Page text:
Digital marketing: multi-touch attribution
By Sarah Utermark - Sep 19th, 13:43
The effective tracking of digital marketing campaigns is not as easy as initially thought. One question that often pops up is: at what point did consumer conversion take place? During a campaign, it’s difficult to attribute this correctly, especially with multiple touchpoints such as display and native advertising, sponsored social posts, video ads on mobile or paid-for search results all running consecutively.
Simply attributing a successful conversion to the consumer’s first or last point of contact on a campaign doesn’t tell the complete story. It’s here that multi-touch attribution (MTA) comes into play.
Linking users with touchpoints
Joel Rubinson, an international expert on the subject of MTA, believes that by using it marketers can find out which of their digital marketing tactics are working and which are not, and that thereby they are enabled to fine-tune campaigns and increase return on investment (ROI).
Simply put, MTA tries to connect user data across multiple campaign touchpoints. It tracks patterns of ad serving and content consumption on a user level, analysing campaign data as it’s unfolding. Doing so provides marketers with a granular view of a campaign’s various hits and misses. “I’ve seen as much as a 30-to-1 difference around how effective different creatives or methods of delivering advertising are. Knowing this [enables you to] do more of what works really well or to deploy money away from what isn’t,” says Rubinson.
Identity resolution the bugbear
Effective MTA is not a one-man job, nor a quick one. For brands, the linking of user data across silos – identity resolution – will be the biggest stumbling block. It involves connecting the dots between data gleaned from browser cookies and tracking pixels, known first-party data and customer relationship management software. It’s done to figure out who was exposed to what (and when did they click) during a digital marketing campaign. As can be expected, identity resolution will require the help of the media agency and ad tech firms who offer relevant services as well as media partners such as Google.
Standing in the way of competent identity resolution are challenges such as the walled gardens created by large publishers. These severely limit the data returned to clients after campaigns and often don’t allow pixel tracking nor the sharing of specialised ad products. Even when usable data is provided it can’t be linked to other walled-garden data sets.
Online retailers such as Amazon that allow brands to advertise on its properties don’t share sales data at a user level, making it difficult to determine the outcome of advertising. And if this isn’t making identity resolution difficult enough, SA companies are hampered by the unavailability here of LiveRamp, one of the largest identity resolution companies in the US.
However, there are workarounds. The Mobile Marketing Association (MMA) believes brands should consider going all-in with strategic publishing partners. The emergence of data clean rooms, where aggregated data from publishers is mixed with first-party data from advertisers, can produce more complete media-effectiveness analysis and attribution. Google’s Ads Data Hub is a good example of this, providing advertisers with campaign data such as cookies, mobile device IDs and anonymised Google sign-ins, to be combined with data of their own.
Understandably, brands that have talked to the MMA are reluctant to put all their advertising eggs in one basket with only one publisher; while sharing their own first-party data with publishers also raises privacy concerns.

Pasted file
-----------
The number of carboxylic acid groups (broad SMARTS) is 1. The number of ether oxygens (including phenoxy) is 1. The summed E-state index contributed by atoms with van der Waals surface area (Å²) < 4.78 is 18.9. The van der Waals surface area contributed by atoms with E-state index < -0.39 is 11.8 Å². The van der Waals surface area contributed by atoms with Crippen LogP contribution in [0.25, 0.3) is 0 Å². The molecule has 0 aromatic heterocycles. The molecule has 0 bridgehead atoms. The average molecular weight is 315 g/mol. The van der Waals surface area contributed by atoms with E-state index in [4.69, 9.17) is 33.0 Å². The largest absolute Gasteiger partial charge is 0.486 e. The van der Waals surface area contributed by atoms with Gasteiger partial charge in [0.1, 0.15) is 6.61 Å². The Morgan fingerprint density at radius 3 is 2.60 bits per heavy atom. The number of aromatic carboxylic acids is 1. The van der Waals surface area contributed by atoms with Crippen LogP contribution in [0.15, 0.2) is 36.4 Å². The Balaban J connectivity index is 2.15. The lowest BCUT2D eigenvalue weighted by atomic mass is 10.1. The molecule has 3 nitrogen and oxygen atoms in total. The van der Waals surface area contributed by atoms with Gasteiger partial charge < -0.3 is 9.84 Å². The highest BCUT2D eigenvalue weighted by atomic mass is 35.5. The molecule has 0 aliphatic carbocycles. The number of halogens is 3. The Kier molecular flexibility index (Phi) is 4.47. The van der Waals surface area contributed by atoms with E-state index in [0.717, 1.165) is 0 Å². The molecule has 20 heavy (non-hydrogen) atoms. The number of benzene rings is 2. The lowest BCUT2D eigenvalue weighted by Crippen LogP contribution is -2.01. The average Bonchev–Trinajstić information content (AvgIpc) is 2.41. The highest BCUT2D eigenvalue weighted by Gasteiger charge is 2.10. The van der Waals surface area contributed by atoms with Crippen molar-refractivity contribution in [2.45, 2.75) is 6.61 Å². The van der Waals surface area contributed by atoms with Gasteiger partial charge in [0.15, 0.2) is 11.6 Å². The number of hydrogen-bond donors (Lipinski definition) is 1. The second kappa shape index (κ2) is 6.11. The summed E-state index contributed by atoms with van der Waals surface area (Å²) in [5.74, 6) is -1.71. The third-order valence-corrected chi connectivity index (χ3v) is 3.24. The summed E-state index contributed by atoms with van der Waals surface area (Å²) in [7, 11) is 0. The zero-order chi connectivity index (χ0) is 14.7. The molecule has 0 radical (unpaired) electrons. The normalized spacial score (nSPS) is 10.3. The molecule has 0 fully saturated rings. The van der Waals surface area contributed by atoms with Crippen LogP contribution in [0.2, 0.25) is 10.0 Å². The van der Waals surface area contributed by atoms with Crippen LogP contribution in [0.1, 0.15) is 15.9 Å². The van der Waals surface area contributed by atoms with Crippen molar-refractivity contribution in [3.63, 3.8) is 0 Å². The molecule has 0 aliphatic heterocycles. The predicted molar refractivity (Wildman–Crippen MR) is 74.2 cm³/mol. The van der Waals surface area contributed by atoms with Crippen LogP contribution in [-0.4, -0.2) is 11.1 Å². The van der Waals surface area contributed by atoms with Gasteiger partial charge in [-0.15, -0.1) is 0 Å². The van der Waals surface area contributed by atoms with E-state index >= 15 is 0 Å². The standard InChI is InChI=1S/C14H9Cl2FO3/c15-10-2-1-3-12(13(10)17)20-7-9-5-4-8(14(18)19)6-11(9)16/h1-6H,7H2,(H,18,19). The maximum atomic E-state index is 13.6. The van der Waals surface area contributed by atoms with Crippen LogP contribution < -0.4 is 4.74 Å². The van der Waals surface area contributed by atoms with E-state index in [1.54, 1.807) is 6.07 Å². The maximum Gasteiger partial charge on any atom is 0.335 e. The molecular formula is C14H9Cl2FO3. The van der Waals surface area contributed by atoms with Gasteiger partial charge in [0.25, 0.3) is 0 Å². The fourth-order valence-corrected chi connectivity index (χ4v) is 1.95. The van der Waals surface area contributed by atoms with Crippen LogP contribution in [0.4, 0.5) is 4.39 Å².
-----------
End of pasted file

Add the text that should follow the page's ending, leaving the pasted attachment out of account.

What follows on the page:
Set out on the right MTA path
It might initially be difficult to see the wood for the trees, but the MTA process does get easier. “The data-readiness part of MTA is arduous, but once this [has been seen to] the analysis part does not take long. For companies that have this infrastructure in place, future projects can be turned around much quicker,” believes Rubinson.
The five stages that MTA projects need to move through for it to be successful, he says, are briefly:
1. Initiating the MTA process, which involves identifying an executive sponsor and establishing a project leader;
2. Establishing data readiness, which incorporates understanding the digital data ecosystem, identifying conversion data and making a deep review of linkable data;
3. The setting up of the first MTA project, which requires choosing the campaign test case and preparing data for the first test;
4. Implementing the project, which involves managing the project plan and quantifying the lift in marketing ROI; and
5. The full deployment of MTA, which includes a phased roll-out plan and the expansion of available data.
No shortcuts to success
While the full roadmap Rubinson presents is far broader in scope, he says it’s important to move through each stage deliberately without trying to find shortcuts. “It’s good to start with the end state in mind, but you have to proceed through the journey map methodically, marking each step complete as you go.”
Finally, Rubinson points out that, despite the benefits involved with MTA, it should not be seen by all marketers as a full-on replacement of other marketing mix models. “Marketers should look at MTA as a critical part of a portfolio of models, not the silver bullet. It will help them move from okay ROI to superior ROI by focusing on incremental sales improvements.”
Sarah Utermark is the country director of MMA SA. The organisation will, as an ongoing project, be tracking local MTA progression and benchmarking results against global business figures. In order to take measurement forward, local companies are invited to join the MMA’s Marketing Attribution Think Tank (MATT), which will assist marketers to apply MTA with confidence.Business Live
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